Thursday, September 10, 1992

Robert Cray at Massey Hall

Massey Hall. Just when you thought nothing new could be done with an electric guitar, along comes Sonny Landreth, a young guitar wizard from Louisiana whose style involves weird tunings, hammering on both sides of his slide and a barrage of effects that provide a sound that is bordering on feedback but always perfectly in control. He opened for Robert Cray at Massey Hall on October 14th providing a stark contrast with Cray’s studied sweet sound. A couple of days later, Tom Principato was in town playing the highest notes you’ll ever hear at the Horseshoe. He follows in the footsteps of fellow D.C.-area guitar players Roy Buchanan and Danny Gatton as heir-apparent to the title ‘world’s greatest unknown guitarist’, partly because of his association with Gatton (they recorded an album called “Blazing Telecasters” together). The real surprise for those lucky enough to catch Daisy DeBolt at the Free Times CafĂ©, was her guitarist Fred Guignon, a lanky Lyle Lovett lookalike with a sense of dynamics that matches her soaring vocals. He is a mainstay of the Ottawa Music scene and one of the most inventive guitarists to come out of that part of the country. It was a great week for guitar groupies, four days in a row of fine blues guitar. Sonny Landreth has carved his place in guitar history by finding yet another entirely new way to play the electric guitar.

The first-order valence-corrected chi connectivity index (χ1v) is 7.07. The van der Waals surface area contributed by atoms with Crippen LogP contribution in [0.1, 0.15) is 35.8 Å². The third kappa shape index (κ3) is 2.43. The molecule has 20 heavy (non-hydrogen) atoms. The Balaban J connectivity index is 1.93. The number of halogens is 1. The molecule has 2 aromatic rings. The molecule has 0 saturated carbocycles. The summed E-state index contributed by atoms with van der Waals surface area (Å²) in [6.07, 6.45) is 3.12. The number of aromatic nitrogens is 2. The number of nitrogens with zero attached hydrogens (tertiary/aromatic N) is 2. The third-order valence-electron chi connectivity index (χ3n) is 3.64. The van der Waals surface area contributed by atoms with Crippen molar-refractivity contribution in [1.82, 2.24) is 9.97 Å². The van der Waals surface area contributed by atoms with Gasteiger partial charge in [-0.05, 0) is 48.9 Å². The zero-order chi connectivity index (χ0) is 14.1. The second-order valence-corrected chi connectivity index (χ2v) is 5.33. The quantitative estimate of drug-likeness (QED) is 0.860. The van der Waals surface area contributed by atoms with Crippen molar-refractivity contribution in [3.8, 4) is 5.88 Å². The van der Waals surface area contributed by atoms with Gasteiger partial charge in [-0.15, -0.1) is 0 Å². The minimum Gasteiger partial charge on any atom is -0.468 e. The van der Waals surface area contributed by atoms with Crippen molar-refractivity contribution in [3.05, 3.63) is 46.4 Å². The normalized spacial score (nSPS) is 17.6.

I last saw Cray at Ontario Place on a night when he was breaking strings, out of tune and not having a good time. Well this time he still seemed to be a little out of sorts, although he wasn’t having a technical problems. He seemed to resent people shouting requests and when one fan rushed up between songs and laid out a T-Shirt on the stage in front of him, he just scooped it out of the way without acknowledgement. Cray must worry that his songs are starting to sound the same (the lyrics all seem to be telling a variation on the same story) because he is going out of his way to create chords and voicing which sound very different and occasionally right over the edge. His guitar sound was not processed much except for a cluster of vintage Fender black-face amps. The most inventive of the lot was probably Ottawa guitarist Fred Guigon. He used his basic set-up (compressor-to-distortion-to-delays-to-chorus-wah-volume pedal) to create dynamics that accented Daisy’s soaring vocals. On Sunday, Tom Principato was appearing for a free show at the Horseshoe on World Series Sunday Night. His playing isn’t at all like Gatton, using lots of sustain and he seems quite comfortable when the sound is bordering on feedback. Despite a small crowd, he played some screaming guitar and had a sound and a style of his own.